Widow Of Metra Worker Killed In Deadly Explosion Files Lawsuit

The widow of a Metra track inspector who was killed in an explosion in Chicago on 3rd November has filed a wrongful death lawsuit against the commuter rail agency.

On Thursday, Sandy Zavala from Joliet filed the suit in Cook County saying Metro failed to give her husband Omar Solis, 37, with a logically safe working environment. The lawsuit also contents Metra contravened engineering regulations in regards to the use of flammable gas tanks and failed to accord adequate labor to perform the assigned tasks, amid other allegations.

Zavala also filed an urgency motion to probe and shield evidence that includes welding equipment, trucks, and railroad tracks.

At the day of the accident, a metra official revealed that Solis and another man were using flashlights when making repairs to raised tracks when the sudden explosion occurred.

The blast happened in the Old Irving Park neighborhood, near the Grayland station, and neighboring residents reported the large blast shook their homes. According to the Cook County medical examiner’s office, Solis, a father of two boys, succumbed to injuries at Advocate Illinois Masonic Medical Center about 30 minutes after the blast. The other man whose name has not been released who was working at the scene was taken to Advocate Illinois Masonic Medical Center in critical condition, as reported by Chicago Fire Department spokesman at the time of the incident.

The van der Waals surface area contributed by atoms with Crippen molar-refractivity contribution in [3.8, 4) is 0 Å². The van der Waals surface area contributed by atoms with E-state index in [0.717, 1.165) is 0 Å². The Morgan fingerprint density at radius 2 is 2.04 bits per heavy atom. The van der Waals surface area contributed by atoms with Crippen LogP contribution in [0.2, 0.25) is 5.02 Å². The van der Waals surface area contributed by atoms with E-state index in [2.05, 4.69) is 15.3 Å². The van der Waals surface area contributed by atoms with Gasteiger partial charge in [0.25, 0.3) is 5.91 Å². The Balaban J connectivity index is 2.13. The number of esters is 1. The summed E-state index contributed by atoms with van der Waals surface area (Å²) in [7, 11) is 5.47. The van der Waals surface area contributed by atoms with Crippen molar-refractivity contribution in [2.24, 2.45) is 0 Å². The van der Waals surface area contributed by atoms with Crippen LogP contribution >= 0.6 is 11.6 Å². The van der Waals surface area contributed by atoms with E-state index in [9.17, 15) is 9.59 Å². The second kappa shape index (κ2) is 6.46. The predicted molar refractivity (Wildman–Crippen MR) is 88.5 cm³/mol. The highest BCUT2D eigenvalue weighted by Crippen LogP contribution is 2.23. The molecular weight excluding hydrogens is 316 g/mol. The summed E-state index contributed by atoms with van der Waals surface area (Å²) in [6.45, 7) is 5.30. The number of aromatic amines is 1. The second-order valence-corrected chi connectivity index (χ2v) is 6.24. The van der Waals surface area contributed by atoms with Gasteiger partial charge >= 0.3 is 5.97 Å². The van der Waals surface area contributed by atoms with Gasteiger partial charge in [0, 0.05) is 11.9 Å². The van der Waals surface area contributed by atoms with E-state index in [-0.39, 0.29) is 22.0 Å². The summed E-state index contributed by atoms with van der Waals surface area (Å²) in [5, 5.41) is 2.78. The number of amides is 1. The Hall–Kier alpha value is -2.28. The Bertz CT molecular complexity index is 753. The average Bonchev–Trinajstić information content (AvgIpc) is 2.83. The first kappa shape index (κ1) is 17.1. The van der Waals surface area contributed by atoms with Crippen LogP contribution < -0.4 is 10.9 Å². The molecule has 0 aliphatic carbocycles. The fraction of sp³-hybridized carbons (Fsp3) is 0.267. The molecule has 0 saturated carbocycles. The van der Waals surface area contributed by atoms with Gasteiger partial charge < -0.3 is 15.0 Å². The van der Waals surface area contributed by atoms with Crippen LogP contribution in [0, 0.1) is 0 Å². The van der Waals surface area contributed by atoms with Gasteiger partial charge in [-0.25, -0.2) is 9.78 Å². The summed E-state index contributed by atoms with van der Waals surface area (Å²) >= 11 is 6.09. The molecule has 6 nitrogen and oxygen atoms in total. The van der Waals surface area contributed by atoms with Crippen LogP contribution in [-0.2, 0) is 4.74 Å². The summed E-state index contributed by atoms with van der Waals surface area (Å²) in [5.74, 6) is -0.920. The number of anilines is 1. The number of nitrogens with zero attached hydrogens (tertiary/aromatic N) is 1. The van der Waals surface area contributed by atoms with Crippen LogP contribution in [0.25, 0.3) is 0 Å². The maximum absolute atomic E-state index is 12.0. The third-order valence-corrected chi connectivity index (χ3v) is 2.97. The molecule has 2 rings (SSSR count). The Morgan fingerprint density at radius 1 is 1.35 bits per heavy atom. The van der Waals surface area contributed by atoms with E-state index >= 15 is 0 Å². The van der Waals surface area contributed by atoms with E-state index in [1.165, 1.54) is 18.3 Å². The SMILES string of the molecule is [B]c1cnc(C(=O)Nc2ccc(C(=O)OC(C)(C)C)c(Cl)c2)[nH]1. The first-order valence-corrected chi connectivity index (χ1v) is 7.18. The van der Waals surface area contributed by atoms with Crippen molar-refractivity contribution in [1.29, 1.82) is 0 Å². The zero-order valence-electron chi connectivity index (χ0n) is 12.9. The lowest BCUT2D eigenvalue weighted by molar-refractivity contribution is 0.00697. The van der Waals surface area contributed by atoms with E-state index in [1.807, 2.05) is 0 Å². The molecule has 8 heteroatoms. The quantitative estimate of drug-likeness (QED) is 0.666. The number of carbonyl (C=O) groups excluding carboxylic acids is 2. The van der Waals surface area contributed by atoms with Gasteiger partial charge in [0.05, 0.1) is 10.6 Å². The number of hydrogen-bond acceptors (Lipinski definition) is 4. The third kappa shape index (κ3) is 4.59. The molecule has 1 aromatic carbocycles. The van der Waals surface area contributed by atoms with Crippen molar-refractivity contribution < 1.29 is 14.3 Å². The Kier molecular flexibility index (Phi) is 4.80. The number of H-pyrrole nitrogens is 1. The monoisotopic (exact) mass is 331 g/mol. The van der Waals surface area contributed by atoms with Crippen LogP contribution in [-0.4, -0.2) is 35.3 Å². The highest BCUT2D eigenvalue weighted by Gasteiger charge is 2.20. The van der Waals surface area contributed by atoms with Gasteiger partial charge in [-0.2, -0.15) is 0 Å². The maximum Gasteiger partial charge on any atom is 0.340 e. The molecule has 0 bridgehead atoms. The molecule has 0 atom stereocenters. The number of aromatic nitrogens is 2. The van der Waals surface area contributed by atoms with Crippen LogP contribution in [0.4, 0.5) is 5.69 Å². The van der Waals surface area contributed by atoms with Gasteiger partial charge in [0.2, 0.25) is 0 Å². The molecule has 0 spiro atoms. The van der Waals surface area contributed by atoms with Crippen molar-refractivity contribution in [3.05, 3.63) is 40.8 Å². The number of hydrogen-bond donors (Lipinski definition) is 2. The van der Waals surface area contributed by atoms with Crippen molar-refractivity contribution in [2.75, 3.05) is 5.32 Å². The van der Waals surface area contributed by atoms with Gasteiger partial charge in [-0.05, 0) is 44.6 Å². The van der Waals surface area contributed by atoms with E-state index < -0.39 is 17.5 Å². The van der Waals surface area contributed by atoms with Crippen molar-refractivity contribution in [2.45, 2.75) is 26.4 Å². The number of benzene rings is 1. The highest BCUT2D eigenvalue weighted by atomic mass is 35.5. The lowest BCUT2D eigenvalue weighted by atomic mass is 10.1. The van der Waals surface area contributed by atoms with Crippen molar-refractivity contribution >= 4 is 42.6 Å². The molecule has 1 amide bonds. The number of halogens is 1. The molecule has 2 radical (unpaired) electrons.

“He knew he was prone to risk, but he always was ‘safety first, safety first,’” Zavala, 37, indicated. She met her late husband when they were both 14. “He loved his work and liked learning new things.”

Relatives said Solis came from a railroad family. He started working at Metra at only 20 years and had a spanning 17-year career with the agency. His brother also works for Metra together with 11 other relatives.

More than 300 people including many members of his Metra work community, came to bid farewell to Solis at his burial in Joliet on Thursday.

Described by his family as a hard worker and a family man with an “infectious smile,” Solis enjoyed taking his sons Omar, 19, and Brian, 16, on excursions to the batting cages. At times, he would overcook dinner on the grill then order pizza instead, a thing his family liked to tease him about. Brian Solis had a birthday since his dad passed on, and begun the day with a visit to his gravesite.

“People who ride Metra don’t know how much effort and work goes into keeping the tracks and the rail in a safe environment for 70 mph trains,” stated one of the attorneys for Solis’ family, George Burgess.

“Railroad workers aren’t liable to state workers’ reimbursement laws,” Burgess explained.

Zavala revealed that she opted to file the suit against the agency as she wants answers on what exactly happened to her husband.

Solis’ father-in-law, Manuel Zavala Sr., 69, revealed that he worked for Metra for close to 43 years, sometimes alongside Solis. Zavala also said one of his uncles’ was also killed in his line of duty on tracks a few decades ago.

A Metra spokesperson was however not immediately accessible to give an opinion regarding the lawsuit.